Discovery of Mass Grave Leads to War Crimes Charges for Bosnian Serbs

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Mass Grave Leads to War Crimes Charges for Bosnian Serbs
Following the discovery last year of another mass grave in Bosnia, 12 more Bosnian Serbs have been arrested and are now facing war crimes charges. The arrests were made Monday in the northern part of the country – a region inhabited predominantly by ethnic Serbs – and the charges relate to ethnic cleansing atrocities committed during the Balkan conflicts in the early 1990s.

The mass grave, which is thought to contain the bodies of up to 1,000 people; mostly Bosniaks, or Bosnian Muslims, was unearthed last year near the town of Tomašica. Not all the victims have been identified, but an ongoing investigation into the deaths of 29 women and children lead to the arrests of the 12 suspects, according to the Bosnian prosecutor’s office. The 29 victims in question have not been identified from the mass grave and their whereabouts is still unknown.

In a statement announcing the arrests, the prosecutor’s office said that the men “are charged with murders, torture, rapes, as well as with looting and destroying the property of Bosniaks in the village of Zecovi as part of a bid to drive the Bosniaks from the village.”

After Bosnia and Herzegovina (BiH) withdrew from the federation of nations formally called Yugoslavia in 1992, ethnic Serbs seized control of almost half the country’s territory and declared an autonomous region called the Republika Sprska (RS), which encompasses much of the eastern and northern parts of BiH. Bosnian Serbs waged a campaign of ‘ethnic cleansing’ against Bosnian Muslims and ethnic Croats and the three-year war claimed the lives of more than 100,000 people – most of them Bosniaks. The worst chapter of the conflict was the massacre of some 8,000 mostly Bosniak men, women and children in the town of Srebrenica.

To date, the United Nations entity now known as the International Criminal Tribunal for the former Yugoslavia (ICTY) has indicted a total of 161 people for war crimes or crimes against humanity, relating to the conflict in the former Yugoslavia; fighting and ethnic unrest took place in Bosnia, Croatia and – briefly – in Slovenia, all countries that declared independence from Serb-dominated Yugoslavia.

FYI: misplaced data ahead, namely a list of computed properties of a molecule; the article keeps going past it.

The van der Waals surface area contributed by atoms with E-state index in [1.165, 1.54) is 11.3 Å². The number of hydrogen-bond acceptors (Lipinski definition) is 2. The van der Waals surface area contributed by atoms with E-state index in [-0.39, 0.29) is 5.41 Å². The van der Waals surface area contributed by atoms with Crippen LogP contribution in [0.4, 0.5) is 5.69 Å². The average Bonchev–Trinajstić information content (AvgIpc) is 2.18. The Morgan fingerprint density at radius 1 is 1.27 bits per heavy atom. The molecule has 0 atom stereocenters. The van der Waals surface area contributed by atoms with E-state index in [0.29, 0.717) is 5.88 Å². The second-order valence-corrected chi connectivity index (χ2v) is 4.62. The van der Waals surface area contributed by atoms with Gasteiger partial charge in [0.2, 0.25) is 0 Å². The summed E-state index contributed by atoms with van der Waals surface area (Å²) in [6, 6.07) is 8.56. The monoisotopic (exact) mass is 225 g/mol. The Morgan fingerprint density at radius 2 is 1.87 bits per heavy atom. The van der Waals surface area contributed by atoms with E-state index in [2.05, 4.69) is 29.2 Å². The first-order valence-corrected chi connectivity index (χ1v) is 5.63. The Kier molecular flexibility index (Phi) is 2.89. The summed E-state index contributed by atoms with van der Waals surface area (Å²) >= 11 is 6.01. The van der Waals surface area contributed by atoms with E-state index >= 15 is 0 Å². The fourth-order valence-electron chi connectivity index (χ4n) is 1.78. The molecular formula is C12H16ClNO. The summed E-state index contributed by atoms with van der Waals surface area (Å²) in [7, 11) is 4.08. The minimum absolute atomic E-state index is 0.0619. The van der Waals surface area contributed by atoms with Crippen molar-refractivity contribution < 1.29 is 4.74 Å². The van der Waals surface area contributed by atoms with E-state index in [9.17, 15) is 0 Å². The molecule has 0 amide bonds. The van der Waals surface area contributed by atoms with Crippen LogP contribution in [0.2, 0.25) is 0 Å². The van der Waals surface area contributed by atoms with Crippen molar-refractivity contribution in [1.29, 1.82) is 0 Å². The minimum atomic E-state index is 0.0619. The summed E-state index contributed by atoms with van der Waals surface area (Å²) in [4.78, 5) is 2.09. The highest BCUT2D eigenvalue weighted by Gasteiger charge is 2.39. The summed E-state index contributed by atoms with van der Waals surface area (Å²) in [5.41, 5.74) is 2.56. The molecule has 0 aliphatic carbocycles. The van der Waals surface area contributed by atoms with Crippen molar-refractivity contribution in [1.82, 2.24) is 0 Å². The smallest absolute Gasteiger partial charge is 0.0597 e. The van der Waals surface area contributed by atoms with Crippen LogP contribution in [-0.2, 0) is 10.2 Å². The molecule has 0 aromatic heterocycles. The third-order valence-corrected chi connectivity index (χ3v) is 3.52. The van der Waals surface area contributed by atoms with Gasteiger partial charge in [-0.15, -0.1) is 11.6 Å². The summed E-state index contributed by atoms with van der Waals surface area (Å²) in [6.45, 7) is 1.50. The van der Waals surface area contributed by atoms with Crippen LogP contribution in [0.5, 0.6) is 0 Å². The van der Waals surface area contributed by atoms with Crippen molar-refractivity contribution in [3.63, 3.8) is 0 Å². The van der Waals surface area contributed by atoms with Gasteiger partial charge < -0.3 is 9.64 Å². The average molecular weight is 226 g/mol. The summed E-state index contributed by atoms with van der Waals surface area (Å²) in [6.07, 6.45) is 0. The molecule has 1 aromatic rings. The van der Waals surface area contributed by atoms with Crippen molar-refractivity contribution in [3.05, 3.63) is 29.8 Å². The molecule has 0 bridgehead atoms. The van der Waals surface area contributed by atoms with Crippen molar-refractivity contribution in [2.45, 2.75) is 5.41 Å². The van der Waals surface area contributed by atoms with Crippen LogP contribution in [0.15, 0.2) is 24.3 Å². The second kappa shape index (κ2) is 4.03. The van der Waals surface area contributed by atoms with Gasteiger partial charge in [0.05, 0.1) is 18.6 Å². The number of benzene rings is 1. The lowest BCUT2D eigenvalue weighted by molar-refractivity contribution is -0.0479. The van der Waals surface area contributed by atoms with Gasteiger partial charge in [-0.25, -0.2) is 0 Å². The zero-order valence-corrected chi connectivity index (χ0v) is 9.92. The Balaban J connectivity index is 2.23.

Ratko Mladić, who commanded the Bosnian Serb forces during the conflict, still faces charges and the prosecution was recently granted a request to investigate the Tomašica incident for new evidence against him. Radovan Karadzic, the former political leader of the Bosnian Serbs, has also faced trial for his role in the conflict. In Karadzic’s case, both the prosecution and defense have wrapped up and a verdict is expected next year, although he is currently attempting to have newly revealed documents considered in the case. The prosecution will now reopen to consider new evidence, in light of the Tomašica discovery. Karadzic, whose trial lasted five years, stunned the court by asserting that no ethnic cleansing had taken place during the conflict.

The mass grave at Tomašica, which was uncovered in September 2013, will be the largest mass grave found in Bosnia since the conclusion of the conflict in 1995. According to a report from the Associated Press, the grave is around 30 feet deep and covers an area of almost 54,000 square feet. The discovery of the mass grave occurred during investigations into an assault, by Bosnian Serb forces, on the village of Zecovi which claimed the lives of 150 people. The 12 Bosnian Serbs arrested on war crimes charges are said to have taken part in the attack.

Graham J Noble


International Business Times
Associated Press
BBC News Europe
International Criminal Tribunal for the former Yugoslavia